Painting was done as standard, firstly the aircraft received an aluminium paint scheme and then some chipping fluid, but the fluid bubbled up and so I sanded it down and did without. The markings were then painted on with montex masks, before being covered and the camouflage being painted. One thing of note is that I painted one of the roundels in the wrong location, so I stripped the paint, sanded it down and started again without issue. The underside of the fuselage and wings was done first, followed by lighter and darker tonal variations, before the exact same was done to a masked off upperside. One interesting feature yet totally useless for someone who uses an airbrush is that this kit came with both regular unpainted clear parts as well as ones with painted frames for the entire kit, I feel these would be useful for someone painting the model with the recommended tamiya spray cans but if you use an airbrush and mix darker and lighter tones you’ll never get these prepainted frames to actually match the model. As such a few of these were used to cover areas when spraying. One issue I ran into is that the Eduard masks didn’t actually fit onto the model very well, overall its not noticeable but it was annoying, I think this is due to the 1996 kit having the ‘cone’ rear gunner position with the 2011 one having the cut down and opened one for better visibility. Due to the size of this kit the wings were glued in at the very end after painting, weathering and clear coat phases, naturally being a Tamiya kit there was no issues in the fit of the wings. Chipping was accomplished by picking away with a toothpick and a knife in some areas where the initial aluminium paint survived, other parts were done with Vallejo Model Air and a brush (which in my opinion is the best aluminium paint to brush paint).
Finally the base was made from a ‘Coastal Kits’ A4 base, plus an A4 MDF board, two 3mm holes were drilled in the base and the plane so I could insert either brass or acrylic rods, with the front rod being slightly shorter due to the nose having a floor for the rod to hit whereas the rear rod goes straight to the roof of the fuselage.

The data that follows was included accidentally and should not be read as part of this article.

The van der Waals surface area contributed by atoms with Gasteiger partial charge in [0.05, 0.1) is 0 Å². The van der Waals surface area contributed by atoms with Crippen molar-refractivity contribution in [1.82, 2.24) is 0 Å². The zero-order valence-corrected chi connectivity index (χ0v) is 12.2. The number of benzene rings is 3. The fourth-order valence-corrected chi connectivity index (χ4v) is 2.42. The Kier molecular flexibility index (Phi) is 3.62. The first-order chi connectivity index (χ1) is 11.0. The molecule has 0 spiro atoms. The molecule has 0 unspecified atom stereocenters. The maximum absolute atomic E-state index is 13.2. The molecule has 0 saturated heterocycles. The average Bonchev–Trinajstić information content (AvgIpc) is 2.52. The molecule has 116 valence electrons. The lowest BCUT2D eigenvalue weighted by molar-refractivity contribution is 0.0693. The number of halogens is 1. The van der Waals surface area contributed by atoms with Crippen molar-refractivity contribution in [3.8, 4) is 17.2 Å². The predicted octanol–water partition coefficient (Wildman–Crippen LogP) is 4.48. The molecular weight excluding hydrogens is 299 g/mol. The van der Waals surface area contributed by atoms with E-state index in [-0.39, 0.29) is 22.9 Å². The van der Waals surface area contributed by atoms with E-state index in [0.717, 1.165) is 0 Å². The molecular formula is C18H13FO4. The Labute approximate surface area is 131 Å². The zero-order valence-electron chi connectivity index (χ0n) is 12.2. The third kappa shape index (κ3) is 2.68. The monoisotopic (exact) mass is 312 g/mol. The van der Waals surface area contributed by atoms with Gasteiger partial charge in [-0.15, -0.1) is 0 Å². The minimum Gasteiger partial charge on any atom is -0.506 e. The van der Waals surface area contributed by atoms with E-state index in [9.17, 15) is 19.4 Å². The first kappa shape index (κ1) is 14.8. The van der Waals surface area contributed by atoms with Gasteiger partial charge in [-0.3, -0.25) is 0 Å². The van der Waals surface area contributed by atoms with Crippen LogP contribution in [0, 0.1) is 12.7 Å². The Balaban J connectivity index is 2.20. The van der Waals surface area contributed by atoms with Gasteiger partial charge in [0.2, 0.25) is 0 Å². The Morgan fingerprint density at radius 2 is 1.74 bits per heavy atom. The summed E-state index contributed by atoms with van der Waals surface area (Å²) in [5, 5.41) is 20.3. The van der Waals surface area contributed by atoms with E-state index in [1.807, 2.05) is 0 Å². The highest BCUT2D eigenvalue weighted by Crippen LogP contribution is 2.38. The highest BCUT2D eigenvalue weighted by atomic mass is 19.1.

Now just to mention a few bits about the A6M3, this is another Tamiya 1/48 scale kit but I don’t feel like it’s worth making a seperate post. The model went together quick and simple, and it should as its a 1982 release based on the 1973 mould, and comes with the finest raised panel details as recessed panels weren’t a thing Tamiya kits yet I assume. I wanted to buy a Hasegawa Zero but I couldn’t find the A6M3 at all, so my only choice was this old one. Plane was painted in the overall grey-green/apple green/mitsubushi grey/that infamous paint, and then the upperside was painted in dark green in quick thin layers to make it look like it was applied in the field. Decals were aftermarket but I can’t for the life of me remember who by, but the decals were then briefly sprayed around the edge to give it more of an in-field painted feel. Overall the kit was fine, but lacked detail compared to today, but it was very nice to have a wheels up option which seemingly has disappeared from all 1/48 kits except from Airfix. The model was painted in Kenji Yanagiya’s A6M3, a notable pilot as he scored the only kill against the US interceptors on that day as well as being the only pilot of the 6 escorting Zeros who managed to survive the war.
13 additional images. Click to enlarge.